06 May 2022

UK Must Remove Barriers to Green Hydrogen to Meet 5-GW 2030 Target: RenewableUK

06 May 2022  by   
Industry association RenewableUK has called on the UK government to address barriers in the planning process that stand in the way of a rapid rollout of renewable hydrogen production capacity in the country.

The group set out a series of policy recommendations in a report published May 5, aimed at achieving the UK government's recent target of 5 GW of installed renewable hydrogen production capacity by 2030.

Key among these are a supportive planning regime to enable electrolyzers to be built alongside wind farms, exemption from grid access charges, the introduction of a zero-carbon hydrogen standard and opening support mechanisms to smaller scale green hydrogen projects.

RenewableUK said renewable hydrogen production costs could fall to as low as GBP2/kg ($2.50/kg) by 2030, and GBP1.50/kg by 2050, if the government introduced the necessary support.

S&P Global Commodity Insights assessed the cost of producing hydrogen via alkaline electrolysis in the UK (including capex) at GBP9.74/kg ($12.22/kg) May 4, based on month-ahead grid power prices.

Past studies had indicated renewable hydrogen production costs could take almost a decade to reach parity with conventional fossil fuel-derived hydrogen, or that produced in conjunction with carbon capture and storage, RenewableUK said.

"Given the current fossil fuel crisis and very high gas prices, however, green hydrogen is beginning to reach cost parity with grey and blue hydrogen at a much faster pace than anticipated," it said in the report, "Green Hydrogen: Optimising Net Zero".

Lack of detail

The UK government doubled its 2030 hydrogen production capacity target to 10 GW in a recent energy security package, with half of this to come from electrolysis.

However, RenewableUK said there was a "noticeable absence of detail for how the 5-GW target will be met."

It suggested an equivalent of the UK's CCS cluster sequencing strategy to be implemented for green hydrogen developments, inkling how electrolyzers interface with renewable power generation.

It also called for a target of 30 GW of onshore wind by 2030, with a supportive planning regime in place to enable the co-location of electrolyzers.

Carbon standards

The UK's Department for Business, Energy and Industrial Strategy (BEIS) set out a low-carbon hydrogen standard of 20g CO2/MJ in April.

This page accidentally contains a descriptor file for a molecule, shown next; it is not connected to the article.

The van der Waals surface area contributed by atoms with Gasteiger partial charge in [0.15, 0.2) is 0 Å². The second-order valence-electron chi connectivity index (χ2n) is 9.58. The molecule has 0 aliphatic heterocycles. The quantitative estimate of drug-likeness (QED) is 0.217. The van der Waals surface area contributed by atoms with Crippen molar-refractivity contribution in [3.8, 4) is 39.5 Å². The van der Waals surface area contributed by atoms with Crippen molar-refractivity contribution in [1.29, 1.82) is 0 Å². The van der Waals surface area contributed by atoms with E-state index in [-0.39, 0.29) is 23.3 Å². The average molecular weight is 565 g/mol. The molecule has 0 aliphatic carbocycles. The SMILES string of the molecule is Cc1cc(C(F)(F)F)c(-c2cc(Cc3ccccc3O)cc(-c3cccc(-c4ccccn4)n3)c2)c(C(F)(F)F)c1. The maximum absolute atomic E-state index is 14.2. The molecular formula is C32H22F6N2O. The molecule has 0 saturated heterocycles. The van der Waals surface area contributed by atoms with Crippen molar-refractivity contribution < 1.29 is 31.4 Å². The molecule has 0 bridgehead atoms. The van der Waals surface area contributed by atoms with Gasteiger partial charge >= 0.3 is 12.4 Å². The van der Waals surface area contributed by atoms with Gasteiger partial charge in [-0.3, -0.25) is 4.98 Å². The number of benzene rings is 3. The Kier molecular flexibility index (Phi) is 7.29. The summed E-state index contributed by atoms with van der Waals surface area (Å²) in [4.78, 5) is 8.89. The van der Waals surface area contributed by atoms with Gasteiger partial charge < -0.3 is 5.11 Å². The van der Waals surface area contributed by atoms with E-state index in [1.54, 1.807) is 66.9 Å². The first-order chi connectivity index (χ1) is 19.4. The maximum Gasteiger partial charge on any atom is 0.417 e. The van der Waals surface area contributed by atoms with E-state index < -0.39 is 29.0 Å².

RenewableUK called for a separate zero-carbon hydrogen standard to reflect the green premium for renewable hydrogen over that produced via steam methane reforming with CCS, which still involves some CO2 emissions.

Grid charges

On power grid connections, RenewableUK said the government should exempt electrolyzers from final consumption levies as an energy intensive industry.

"Grid-connected electrolysis can help displace fossil fuels and will become cleaner and cleaner as the power grid reaches zero carbon by 2035," it said. "A connection to the grid is essential for early sector growth, as it increases utilization of the electrolyzer, ensures a baseload supply of hydrogen can be met, and improves the business case of green hydrogen production."

The government should also consider options for exempting electrolyzers from other network charges and fees, it said.

RenewableUK noted that Germany amended its renewable energy act with a proposal to exempt the power used to produce renewable hydrogen from environmental levies.

The exemption dropped the price of green hydrogen to $2.50/kg from $7/kg, it said.

Removing final consumption levies in the UK could reduce energy charges to GBP15/MWh from GBP55/MWh, according to Gigastack, RenewableUK said in the report.

Tailoring the UK's hydrogen business support model to smaller scale electrolysis projects starting in the next few years would also help, the group said.

BEIS is due to finalize the support model later in 2022, but RenewableUK said contracts should be allocated as quickly as possible, and called for alternative support mechanisms for projects that could start sooner.

"Large-scale projects take three years between final investment decision and operation, meaning they would be unable to meet a 2025 operational date if contracts are allocated in 2023," RenewableUK said. "To ensure these projects are not implicitly excluded from the scheme, BEIS should develop alternative pathways for projects over a certain size."


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